A Texas seminar designed to help young people return to the family farm is one of four programs recently awarded grant money by the Farm Credit System Foundation. The foundation is also providing a total of $65,000 in funding to an education program for small-sized forestry operations, the 4-H World Congress, and the National FFA Organization.
"The foundation works with organizations that are helping agriculture's next generation of producers," says John Hays, Farm Credit System Foundation vice president. "We have confidence that these organizations are making a difference for agriculture's future in the United States."
Among the grant recipients is a program designed by Danny Klinefelter through the Texas Extension Education Foundation. "Planning the Return to the Farm" is a seminar designed to ease the next generation's transition into the family farming operation. Under the program, young people and their parents attend seminar sessions for one-year prior to the young person returning to the farm business.
"Texas A&M is very pleased that the Farm Credit System Foundation has chosen to support the development of this program," says Klinefelter. "The objective will be to address the issues and alternatives that need to be discussed and worked out in order to avoid the financial and relationship problems that often occur in family businesses."
The foundation is providing $40,000 for this effort and is the sole sponsor. Once developed, the program material will be made available nationally for replication throughout the Cooperative Extension Service and to other parties.
A $20,000 grant has been awarded to the Cooperative Development Foundation's WoodWorks by the Farm Credit System Foundation. This program targets small woodlot owners throughout the United States by providing education on maximizing their returns through proper stewardship.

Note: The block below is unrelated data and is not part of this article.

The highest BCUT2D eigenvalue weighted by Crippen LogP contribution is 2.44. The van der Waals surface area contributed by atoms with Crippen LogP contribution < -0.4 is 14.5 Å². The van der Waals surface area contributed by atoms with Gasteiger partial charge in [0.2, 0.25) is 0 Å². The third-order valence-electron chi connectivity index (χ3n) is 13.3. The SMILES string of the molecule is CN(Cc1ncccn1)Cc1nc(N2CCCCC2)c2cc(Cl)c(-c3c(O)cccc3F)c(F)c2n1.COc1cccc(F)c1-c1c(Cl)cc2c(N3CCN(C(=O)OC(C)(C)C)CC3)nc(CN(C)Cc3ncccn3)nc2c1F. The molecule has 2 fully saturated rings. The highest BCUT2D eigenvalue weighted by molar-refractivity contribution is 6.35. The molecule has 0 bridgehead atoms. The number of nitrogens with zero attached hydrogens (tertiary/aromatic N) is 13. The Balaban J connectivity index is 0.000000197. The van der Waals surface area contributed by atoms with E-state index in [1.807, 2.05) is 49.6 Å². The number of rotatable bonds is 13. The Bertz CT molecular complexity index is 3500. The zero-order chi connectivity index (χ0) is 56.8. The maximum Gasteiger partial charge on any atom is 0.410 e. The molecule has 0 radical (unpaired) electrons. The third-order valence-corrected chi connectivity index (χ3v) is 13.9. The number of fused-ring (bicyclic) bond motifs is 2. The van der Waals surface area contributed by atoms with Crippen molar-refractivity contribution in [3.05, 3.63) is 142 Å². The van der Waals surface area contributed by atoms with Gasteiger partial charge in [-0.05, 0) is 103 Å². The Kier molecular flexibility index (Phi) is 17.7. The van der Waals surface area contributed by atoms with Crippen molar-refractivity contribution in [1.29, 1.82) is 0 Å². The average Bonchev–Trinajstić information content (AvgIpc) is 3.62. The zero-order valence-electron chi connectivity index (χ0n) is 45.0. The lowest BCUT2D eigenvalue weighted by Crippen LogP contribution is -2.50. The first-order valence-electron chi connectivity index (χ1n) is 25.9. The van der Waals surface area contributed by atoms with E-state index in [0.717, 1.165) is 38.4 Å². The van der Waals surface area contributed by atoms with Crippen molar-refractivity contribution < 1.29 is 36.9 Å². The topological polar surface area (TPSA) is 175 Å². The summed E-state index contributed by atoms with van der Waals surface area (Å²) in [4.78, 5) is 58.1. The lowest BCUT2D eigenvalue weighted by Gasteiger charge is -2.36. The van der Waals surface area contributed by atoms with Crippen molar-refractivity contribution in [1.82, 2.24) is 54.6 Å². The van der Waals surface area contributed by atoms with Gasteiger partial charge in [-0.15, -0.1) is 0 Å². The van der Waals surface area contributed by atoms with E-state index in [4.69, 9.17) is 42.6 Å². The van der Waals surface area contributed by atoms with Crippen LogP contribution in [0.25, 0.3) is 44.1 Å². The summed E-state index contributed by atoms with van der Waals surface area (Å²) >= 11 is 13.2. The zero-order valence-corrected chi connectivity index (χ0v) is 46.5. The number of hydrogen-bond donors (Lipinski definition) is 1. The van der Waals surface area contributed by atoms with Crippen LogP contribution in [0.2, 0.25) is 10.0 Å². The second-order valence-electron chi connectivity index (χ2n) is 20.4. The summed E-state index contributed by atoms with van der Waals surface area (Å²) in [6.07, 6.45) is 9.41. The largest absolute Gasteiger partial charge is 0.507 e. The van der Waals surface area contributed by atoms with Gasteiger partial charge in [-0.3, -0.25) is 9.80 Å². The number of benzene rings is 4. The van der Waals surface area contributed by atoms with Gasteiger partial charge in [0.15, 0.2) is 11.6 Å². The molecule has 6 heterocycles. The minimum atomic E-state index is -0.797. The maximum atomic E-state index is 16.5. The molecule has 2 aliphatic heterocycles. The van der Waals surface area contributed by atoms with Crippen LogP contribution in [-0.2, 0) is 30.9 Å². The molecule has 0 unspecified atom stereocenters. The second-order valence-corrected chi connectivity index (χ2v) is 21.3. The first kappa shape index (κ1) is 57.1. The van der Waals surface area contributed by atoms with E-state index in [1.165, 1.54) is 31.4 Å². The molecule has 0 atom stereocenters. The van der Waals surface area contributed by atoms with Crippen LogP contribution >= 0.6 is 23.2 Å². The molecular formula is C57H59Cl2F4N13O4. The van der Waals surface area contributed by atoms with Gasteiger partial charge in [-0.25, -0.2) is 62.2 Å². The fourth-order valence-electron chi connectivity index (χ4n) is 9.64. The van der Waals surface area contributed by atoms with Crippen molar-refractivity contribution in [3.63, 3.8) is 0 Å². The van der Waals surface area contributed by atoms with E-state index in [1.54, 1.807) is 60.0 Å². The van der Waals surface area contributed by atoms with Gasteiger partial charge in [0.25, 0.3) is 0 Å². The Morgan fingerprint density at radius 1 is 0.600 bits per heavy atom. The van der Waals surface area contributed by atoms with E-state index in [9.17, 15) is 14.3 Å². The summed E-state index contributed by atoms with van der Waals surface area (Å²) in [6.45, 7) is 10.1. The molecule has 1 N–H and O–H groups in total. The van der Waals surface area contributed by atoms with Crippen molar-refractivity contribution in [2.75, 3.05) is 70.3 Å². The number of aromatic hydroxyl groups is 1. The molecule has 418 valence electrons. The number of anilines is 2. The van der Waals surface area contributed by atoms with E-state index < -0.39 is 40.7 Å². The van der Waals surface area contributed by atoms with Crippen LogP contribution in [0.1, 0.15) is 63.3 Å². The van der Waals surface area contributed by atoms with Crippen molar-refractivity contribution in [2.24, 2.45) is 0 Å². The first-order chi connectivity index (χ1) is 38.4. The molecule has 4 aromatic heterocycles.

"The Farm Credit System Foundation is helping us reach more owners of small woodlots, and we are pleased they are supporting us again this year," says E.G. Nadeau, WoodWorks' director.
The foundation also approved $5,000 of continuing support in 2003 for the 4-H World Congress and $32,000 for the National FFA Organization in 2004. The 4-H Congress educates youth interested in agriculture. The foundation is one of a number of national organizations that support young producers seeking the American farmer degree granted by the FFA.
"Both programs provide valuable information and experiences for the next generation of producers," Hays says.
"Farm Credit System institutions and individuals affiliated with Farm Credit donated funds to the foundation for our grant-making," Hays says. "These organizations and individuals are committed to the vision of a developing a strong future of farming and ranching in America."
The Farm Credit System Foundation, Inc., is a nonprofit organization that helps young, beginning and small farmers to be successful by supporting educational and research activities. The Farm Credit System is rural America's customer-owned partner providing credit, related services, and programs to farmers, ranchers, cooperatives and others in rural America including young, beginning, and small producers. The Farm Credit System Foundation is an extension of this partnership with a national focus.